The situation is the same for neon lights of other colours.


You must not use front or rear fog lights unless visibility is seriously reduced (see Rule 226 of the Highway Code) as they dazzle other road users and can obscure your brake lights. You MUST switch them off when visibility improves.

You must use headlights when visibility is seriously reduced, generally when you cannot see for more than 100 metres (328 feet). You may also use front or rear fog lights but you MUST switch them off when visibility improves.


These types of lights are known as 'tire flares' and are attached to the tyre valves. They are in contravention of the regulations relating to vehicle lighting, as they are capable of being moved. Any lights on vehicles have to be fixed. If you are found guilty of this offence you could face a substantial fine.


There are a number of legal requirements in relation to the display and format of number plates. Basically, you must not:

  • alter, rearrange or misrepresent the letters or numbers,
  • characters must not be moved from one group to the other,
  • character size and spacing must comply with the regulations.

Offences in relation to the above may result in any or all of the following:

  • a fine of up to £1,000,
  • the registration mark may be withdrawn by the DVLA,
  • the vehicle may fail the MOT test.

For more information in relation to the format and display of number plates, please see the link in related information.


The requirements for the visual transmission of light are:

  • Motor vehicles first used on or after 1/4/85 - windscreen 75%, other windows (i.e. front passenger windows) 70%.
  • All motor vehicles first used before 1/4/85 - 70%.

The windows that are exempted from this are the rear windscreen and the rear side windows on both sides.

Police forces now have equipment that can measure light transmission through glass. If your windows don't conform to the above requirements you could be prosecuted. If you are in any doubt whether the windows on your vehicle are lawful, we would suggest you have them checked by a reputable garage.


No, it's against the law.

Any interference with the number plate to make it less easily distinguishable to the eye or which would impair the making of a true photographic image is against the law.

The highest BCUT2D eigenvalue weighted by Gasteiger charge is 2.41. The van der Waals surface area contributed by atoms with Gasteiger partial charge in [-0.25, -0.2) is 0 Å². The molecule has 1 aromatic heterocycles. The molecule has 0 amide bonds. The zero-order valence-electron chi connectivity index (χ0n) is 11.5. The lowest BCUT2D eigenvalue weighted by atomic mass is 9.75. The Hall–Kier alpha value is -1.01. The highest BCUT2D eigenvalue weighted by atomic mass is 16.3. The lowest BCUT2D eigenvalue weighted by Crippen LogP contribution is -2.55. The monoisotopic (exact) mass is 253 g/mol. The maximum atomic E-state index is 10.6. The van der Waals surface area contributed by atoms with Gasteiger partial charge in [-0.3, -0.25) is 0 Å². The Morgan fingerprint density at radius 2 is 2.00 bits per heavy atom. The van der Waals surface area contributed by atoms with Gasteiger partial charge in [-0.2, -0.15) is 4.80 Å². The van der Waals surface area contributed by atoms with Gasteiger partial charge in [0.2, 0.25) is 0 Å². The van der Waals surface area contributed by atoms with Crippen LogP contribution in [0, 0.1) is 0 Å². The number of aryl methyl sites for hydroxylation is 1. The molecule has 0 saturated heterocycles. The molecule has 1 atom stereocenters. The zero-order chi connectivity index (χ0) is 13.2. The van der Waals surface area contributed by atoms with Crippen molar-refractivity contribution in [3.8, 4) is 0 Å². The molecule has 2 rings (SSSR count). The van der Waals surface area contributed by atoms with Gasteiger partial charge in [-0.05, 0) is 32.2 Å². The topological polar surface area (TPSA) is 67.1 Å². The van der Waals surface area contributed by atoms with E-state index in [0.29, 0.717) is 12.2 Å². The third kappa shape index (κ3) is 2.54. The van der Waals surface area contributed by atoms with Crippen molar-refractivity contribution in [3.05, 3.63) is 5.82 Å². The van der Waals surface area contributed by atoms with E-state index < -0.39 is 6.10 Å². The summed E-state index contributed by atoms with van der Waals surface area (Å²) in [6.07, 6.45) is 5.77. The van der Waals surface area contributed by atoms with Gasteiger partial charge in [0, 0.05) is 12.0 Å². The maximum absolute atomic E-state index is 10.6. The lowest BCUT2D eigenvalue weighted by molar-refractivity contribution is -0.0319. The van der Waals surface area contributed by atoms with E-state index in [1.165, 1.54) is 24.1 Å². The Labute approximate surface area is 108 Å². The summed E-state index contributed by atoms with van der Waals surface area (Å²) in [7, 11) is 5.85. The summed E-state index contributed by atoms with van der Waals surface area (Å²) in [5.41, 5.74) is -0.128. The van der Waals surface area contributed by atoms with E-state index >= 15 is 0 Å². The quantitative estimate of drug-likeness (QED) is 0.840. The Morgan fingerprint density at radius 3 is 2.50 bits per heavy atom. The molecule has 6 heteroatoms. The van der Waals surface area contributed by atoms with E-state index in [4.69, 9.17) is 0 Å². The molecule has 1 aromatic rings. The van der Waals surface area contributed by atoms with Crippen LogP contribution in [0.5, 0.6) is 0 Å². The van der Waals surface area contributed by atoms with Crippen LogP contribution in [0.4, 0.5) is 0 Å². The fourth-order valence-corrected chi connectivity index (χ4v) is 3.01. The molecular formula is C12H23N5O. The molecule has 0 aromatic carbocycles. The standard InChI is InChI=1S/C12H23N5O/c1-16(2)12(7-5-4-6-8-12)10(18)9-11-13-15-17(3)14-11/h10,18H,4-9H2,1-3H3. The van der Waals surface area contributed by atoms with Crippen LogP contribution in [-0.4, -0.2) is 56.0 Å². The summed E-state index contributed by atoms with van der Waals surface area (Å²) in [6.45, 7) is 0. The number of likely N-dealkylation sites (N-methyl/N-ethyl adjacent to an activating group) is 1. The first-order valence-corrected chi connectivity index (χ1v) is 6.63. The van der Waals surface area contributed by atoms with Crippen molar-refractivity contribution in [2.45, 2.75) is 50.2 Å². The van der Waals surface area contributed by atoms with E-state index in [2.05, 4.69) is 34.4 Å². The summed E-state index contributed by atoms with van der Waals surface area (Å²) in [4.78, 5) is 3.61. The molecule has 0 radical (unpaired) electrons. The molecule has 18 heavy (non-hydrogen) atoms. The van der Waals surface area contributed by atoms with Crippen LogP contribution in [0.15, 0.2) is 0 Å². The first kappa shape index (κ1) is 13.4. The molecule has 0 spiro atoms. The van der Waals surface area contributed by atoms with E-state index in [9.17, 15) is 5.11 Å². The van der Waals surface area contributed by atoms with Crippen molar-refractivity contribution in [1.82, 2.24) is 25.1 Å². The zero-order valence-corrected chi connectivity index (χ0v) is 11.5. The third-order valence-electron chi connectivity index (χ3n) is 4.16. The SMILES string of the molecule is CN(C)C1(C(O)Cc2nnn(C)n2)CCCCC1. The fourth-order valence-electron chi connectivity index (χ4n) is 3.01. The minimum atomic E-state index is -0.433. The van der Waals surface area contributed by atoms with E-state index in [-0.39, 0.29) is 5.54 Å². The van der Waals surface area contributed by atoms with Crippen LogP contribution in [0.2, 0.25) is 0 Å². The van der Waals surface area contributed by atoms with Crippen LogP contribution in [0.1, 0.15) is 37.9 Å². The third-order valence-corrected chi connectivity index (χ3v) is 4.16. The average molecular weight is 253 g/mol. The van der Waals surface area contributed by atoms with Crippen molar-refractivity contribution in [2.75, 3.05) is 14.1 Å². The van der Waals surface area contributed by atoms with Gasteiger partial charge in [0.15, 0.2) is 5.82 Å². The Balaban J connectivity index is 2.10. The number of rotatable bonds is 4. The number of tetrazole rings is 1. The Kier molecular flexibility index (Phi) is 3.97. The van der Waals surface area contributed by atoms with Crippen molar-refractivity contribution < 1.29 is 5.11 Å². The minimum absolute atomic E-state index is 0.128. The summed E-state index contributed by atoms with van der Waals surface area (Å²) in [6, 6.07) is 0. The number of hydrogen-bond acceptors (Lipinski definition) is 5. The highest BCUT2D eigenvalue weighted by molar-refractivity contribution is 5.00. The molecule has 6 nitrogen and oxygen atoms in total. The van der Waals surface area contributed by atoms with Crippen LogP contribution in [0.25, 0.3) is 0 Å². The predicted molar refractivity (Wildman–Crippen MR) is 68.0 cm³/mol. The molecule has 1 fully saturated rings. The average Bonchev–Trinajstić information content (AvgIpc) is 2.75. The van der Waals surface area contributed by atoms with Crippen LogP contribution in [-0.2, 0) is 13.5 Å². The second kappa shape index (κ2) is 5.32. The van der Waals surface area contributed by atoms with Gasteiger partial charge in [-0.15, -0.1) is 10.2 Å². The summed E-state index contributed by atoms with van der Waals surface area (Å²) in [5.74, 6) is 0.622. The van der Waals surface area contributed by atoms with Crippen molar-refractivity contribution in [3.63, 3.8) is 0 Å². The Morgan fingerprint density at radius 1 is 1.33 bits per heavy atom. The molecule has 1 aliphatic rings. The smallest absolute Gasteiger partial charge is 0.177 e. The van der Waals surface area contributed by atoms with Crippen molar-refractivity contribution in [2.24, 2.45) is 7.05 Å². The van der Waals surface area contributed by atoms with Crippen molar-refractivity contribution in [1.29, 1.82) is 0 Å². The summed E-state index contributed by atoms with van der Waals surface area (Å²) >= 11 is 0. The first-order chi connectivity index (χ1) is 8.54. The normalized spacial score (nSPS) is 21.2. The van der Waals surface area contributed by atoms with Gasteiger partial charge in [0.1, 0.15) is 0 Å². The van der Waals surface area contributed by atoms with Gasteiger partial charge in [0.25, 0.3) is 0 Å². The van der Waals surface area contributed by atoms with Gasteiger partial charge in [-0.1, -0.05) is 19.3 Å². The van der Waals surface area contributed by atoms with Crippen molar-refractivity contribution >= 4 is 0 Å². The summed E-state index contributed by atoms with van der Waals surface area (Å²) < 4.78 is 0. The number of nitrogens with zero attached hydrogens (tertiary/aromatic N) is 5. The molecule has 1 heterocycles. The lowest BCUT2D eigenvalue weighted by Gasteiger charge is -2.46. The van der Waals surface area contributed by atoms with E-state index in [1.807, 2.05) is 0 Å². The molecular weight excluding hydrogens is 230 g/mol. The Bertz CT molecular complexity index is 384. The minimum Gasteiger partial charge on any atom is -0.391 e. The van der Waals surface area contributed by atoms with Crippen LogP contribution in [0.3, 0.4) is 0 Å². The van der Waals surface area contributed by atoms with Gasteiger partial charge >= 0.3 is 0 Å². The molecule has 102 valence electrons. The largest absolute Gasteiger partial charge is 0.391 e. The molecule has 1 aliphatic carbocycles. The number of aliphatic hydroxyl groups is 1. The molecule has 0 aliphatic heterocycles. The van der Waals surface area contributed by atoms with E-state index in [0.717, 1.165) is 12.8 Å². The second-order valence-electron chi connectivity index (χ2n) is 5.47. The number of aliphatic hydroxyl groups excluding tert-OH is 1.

Although the spray does interfere with flash photography, many speed cameras have Automatic Number Plate Recognition (ANPR) technology that uses infrared, thereby making the spray ineffective.

You could be liable for a substantial fine if you are found guilty of using such a spray.


A vehicle's speedometer must be kept free from any obstruction that may prevent it from being read and shall at all times it is used on a road be maintained in good working order. The only exceptions to this are when:

  • The speedometer became defective during the journey being undertaken, or
  • Steps have been taken to have the defect remedied by replacement or repair as soon as possible.
  • The vehicle has an approved tachograph.


The following assumes you are not towing a trailer. Generally, you won't commit an offence if the light became defective during the journey or you have made arrangements to have it repaired as soon as possible.


No, this would be unlawful. Even if a blue light is masked over or doesn't have any wiring, it would still be 'fitted' for the purposes of the law.


Yes, it is an offence – you cannot obscure your lights or reflectors. You will need to fit a trailer board.


The requirement is that you must be able to see clearly down both sides of your caravan, and 4 metres either side at a distance of 20 metres behind the caravan. If your existing car mirrors cannot provide this or you are doubtful as to whether they can, it is safest to fit extension towing mirrors otherwise you may commit an offence.


It is an offence to alter, re-arrange or misrepresent the characters on a number plate in a way that makes it difficult to distinguish the registration number of a vehicle. Offenders are liable to a maximum fine of £1000, they also risk having the registration number withdrawn permanently from use and the vehicle may fail an MOT.

Contact your local police force

Enter your town or postcode to see information from your local force

If you can't find the answer?

Submit A Question